Detroit man convicted of murder deserves new trial after state prisoner admits to 2004 killing

A Detroit-area man convicted of murder deserves a new trial after a state prisoner with a long record of killings said he was the person who pulled the trigger in 2004, the Michigan Court of Appeals said Thursday.

Thelonious Searcy (Michigan Department of Corrections)

Thelonious Searcy has a "reasonably likely chance of acquittal" if a jury hears the new evidence, the appeals court said in a 3-0 decision setting aside the conviction.

"It's a big day, isn't it?" said Searcy's attorney, Michael Dezsi. "It's our hope that the Wayne County prosecutor's office reads the decision and realizes he's been wrongly convicted and should be freed."

Searcy, 41, is serving a life sentence for the fatal shooting of a man sitting in a car near Detroit City Airport. Witnesses identified him as the shooter, though he insists he was at a family barbecue and was nowhere near the scene.

In 2015, after Searcy had been in prison for a decade, Vincent Smothers wrote a letter, telling him that he had killed the victim during a robbery. Smothers, a self-described hitman, is serving a 52-year sentence for killing eight other people.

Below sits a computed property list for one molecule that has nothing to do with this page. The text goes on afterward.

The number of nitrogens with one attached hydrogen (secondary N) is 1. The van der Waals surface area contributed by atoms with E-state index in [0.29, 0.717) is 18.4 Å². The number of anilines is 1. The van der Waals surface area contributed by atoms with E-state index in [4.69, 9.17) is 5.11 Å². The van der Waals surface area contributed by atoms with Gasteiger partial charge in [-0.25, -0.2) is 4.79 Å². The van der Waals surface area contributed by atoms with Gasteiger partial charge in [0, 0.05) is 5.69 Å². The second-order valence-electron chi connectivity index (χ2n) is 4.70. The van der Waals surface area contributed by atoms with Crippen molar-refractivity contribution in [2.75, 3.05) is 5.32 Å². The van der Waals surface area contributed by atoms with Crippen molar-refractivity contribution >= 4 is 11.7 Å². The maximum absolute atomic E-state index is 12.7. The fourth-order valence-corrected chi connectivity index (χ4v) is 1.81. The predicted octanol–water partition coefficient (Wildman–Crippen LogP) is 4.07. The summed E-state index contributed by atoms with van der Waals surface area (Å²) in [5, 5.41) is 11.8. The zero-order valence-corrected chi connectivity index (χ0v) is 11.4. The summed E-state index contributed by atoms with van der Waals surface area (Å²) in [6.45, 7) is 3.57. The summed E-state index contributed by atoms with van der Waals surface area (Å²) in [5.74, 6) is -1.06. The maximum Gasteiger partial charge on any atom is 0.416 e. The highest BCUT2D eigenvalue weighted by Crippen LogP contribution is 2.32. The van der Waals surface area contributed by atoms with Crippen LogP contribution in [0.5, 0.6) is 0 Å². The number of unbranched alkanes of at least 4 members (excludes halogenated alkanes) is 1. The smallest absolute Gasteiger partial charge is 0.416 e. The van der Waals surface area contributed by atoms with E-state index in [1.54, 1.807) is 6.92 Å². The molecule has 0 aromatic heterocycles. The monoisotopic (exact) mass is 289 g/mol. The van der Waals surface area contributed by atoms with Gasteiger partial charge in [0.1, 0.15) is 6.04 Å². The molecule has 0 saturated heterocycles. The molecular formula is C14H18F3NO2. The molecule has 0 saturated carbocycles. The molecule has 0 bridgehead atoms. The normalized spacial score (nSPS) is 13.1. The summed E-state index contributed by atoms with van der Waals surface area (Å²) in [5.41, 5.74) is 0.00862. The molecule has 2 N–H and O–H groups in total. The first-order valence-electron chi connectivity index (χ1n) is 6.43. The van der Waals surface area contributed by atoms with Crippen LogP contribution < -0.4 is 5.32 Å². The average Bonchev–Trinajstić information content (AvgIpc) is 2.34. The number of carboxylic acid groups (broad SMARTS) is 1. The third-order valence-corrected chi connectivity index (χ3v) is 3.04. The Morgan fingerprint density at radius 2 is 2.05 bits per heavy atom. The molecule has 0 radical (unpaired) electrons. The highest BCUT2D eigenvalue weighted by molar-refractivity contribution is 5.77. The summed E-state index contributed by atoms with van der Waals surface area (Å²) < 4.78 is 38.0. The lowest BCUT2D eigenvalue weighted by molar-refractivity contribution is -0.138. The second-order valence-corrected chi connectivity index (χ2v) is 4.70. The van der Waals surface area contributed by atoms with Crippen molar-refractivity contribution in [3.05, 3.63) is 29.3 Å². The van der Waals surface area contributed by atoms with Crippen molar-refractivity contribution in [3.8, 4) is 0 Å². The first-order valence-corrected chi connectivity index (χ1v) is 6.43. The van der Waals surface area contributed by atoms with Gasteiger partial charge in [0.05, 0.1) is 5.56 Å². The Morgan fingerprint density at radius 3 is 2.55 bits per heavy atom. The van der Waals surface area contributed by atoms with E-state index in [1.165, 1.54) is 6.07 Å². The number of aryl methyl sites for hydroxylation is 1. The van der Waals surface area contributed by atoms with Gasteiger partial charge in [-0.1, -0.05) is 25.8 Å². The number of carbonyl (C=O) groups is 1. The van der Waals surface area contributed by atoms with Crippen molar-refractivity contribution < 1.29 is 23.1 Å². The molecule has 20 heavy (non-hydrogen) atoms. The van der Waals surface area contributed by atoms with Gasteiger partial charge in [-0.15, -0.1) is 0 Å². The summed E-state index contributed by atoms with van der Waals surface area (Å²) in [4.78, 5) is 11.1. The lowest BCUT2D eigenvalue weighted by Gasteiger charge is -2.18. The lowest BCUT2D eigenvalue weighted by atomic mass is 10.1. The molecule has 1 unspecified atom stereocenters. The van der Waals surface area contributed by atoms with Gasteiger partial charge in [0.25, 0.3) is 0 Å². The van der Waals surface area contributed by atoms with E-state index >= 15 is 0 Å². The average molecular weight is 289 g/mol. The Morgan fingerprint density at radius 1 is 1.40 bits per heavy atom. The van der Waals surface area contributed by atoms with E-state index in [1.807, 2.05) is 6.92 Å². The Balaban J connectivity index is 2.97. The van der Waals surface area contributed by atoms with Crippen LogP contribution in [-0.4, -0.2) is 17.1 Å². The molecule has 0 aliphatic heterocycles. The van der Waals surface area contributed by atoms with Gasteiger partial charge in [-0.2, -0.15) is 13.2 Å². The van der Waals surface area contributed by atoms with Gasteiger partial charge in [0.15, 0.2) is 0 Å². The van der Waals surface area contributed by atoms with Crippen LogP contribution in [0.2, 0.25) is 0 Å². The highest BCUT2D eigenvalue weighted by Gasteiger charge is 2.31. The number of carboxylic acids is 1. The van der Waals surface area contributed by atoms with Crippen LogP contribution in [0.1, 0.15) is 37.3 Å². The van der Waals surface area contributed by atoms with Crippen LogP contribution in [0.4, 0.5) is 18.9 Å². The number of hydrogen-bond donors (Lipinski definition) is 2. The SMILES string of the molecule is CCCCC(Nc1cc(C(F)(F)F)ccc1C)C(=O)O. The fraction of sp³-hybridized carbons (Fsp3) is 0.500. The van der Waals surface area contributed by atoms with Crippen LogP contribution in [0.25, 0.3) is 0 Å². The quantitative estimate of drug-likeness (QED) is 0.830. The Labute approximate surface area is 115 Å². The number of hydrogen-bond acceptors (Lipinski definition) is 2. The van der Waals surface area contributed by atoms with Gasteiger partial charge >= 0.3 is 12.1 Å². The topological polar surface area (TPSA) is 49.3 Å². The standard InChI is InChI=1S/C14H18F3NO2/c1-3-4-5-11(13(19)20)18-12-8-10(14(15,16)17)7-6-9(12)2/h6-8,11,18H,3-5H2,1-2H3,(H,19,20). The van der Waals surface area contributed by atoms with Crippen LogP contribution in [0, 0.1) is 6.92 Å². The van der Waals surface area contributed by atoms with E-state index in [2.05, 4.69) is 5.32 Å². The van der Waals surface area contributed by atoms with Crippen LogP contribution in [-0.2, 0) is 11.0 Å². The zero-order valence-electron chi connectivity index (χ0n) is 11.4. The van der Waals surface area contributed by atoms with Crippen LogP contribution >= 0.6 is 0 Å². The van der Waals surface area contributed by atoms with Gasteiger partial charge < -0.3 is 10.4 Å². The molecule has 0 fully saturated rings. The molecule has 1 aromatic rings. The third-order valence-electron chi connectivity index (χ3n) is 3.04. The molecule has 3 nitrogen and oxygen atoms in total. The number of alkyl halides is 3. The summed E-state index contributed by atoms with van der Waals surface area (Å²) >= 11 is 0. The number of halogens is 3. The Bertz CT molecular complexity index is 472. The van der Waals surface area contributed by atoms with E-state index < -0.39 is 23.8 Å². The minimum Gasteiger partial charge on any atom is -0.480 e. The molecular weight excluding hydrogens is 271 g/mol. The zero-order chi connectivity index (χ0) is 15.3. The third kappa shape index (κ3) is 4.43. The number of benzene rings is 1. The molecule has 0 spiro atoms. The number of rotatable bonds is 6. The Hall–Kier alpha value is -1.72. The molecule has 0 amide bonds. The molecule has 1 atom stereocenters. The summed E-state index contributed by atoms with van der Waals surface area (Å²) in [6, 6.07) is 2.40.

A Wayne County judge wasn't swayed by Smothers' testimony, but the appeals court found it very credible.

"Smothers provided detailed testimony concerning the location of the crimes, the manner in which the crimes were carried out and the weapons that were used," the court said.

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The court also noted that a gun seized from Searcy apparently doesn't match a bullet taken from the victim.

Prosecutors will consider a possible appeal to the Michigan Supreme Court, spokeswoman Maria Miller said.

It's not the first time that Smothers has intervened in a murder case while in prison. He also took responsibility for four killings that were pinned on a 14-year-old in 2007.

Davontae Sanford's guilty pleas to second-degree murder were thrown out in 2016, though prosecutor Kym Worthy said the reason was police misconduct, not Smothers' confession.